One year following the brutal raids of Operation Luxor that marked a peak of the anti-Muslim policies perpetrated by the Austrian government, it is of utmost importance to take time to look back and revisit what has happened.
I welcome this initiative of CAGE and ACT-P to present a critical review of Operation Luxor, which has itself been been declared unlawful – while the investigations against many of the affected Muslim people and institutions rendered suspects of ‘terrorism’ are still ongoing.
It is indeed telling that this initiative is coming not only from within Austria, but from outside, which reveals how dire the silencing of critique against anti-Muslim legislation and politics has become in Austria. Indeed, as an academic who has been monitoring and criticising these policies for the past decade, I have always been aware that the present and future of these policies do not forecast the brightest future for Muslims, nor for the whole population in Austria.
But I had never thought that Muslim civil society actors as well as an academic like me would have to fear special forces breaking doors down and intimidating not only elder people, but also their children, on literally no grounds.
Operation Luxor left the Muslim community in Austria in a state of fear and impuissance, amidst a pandemic and lockdown. Following the militant attack in Vienna a week earlier, there was little space left to challenge such an operation.
The suspects were denied access to the investigative files (which was later again judged to be illegal) and thus had little to defend themselves. The suspects were left with frozen bank accounts, but had the chance to see who really stood by their side, and who hid away in silence. And apart from the personal journeys of self-knowledge and knowledge about one’s community, it revealed the extent to which repressive means could be implemented by state authorities.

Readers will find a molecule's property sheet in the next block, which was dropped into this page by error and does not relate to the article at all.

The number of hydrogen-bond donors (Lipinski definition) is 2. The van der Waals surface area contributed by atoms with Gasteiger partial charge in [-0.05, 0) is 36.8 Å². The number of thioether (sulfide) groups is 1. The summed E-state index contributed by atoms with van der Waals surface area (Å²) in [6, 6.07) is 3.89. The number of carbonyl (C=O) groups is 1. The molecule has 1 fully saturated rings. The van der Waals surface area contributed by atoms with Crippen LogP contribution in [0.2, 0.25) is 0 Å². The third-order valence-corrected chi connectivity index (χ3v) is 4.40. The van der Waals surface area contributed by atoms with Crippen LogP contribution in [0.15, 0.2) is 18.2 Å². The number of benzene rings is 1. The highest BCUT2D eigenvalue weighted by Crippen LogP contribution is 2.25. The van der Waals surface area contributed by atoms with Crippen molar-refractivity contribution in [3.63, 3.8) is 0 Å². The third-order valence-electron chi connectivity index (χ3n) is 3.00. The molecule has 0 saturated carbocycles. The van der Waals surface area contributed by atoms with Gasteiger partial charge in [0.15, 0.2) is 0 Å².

This should be a wake-up call, amidst larger corruption scandals that are currently unravelling within the Austrian government – where the Austrian justice system has proven to be the only check on those exercising power. It seems to me that it will still have to take some time, until larger audiences can understand that the raids that happened on November 9, 2020, are just another part of a larger puzzle in a changing political landscape, where politicians have seemingly manipulated the media and want to take hold of the justice system.
For the Austrian public, the first-year anniversary of the still-ongoing Operation Luxor could be a welcome opportunity to critically reflect upon the state of the rule of law, human rights and the role of the politics vis-à-vis Muslims in the country, especially by the current corruption-tossed political circles.
This is especially important given how much they have been influenced by media discourse that had initially reproduced state propaganda, before largely turning to critically covering this investigation after truths came to light.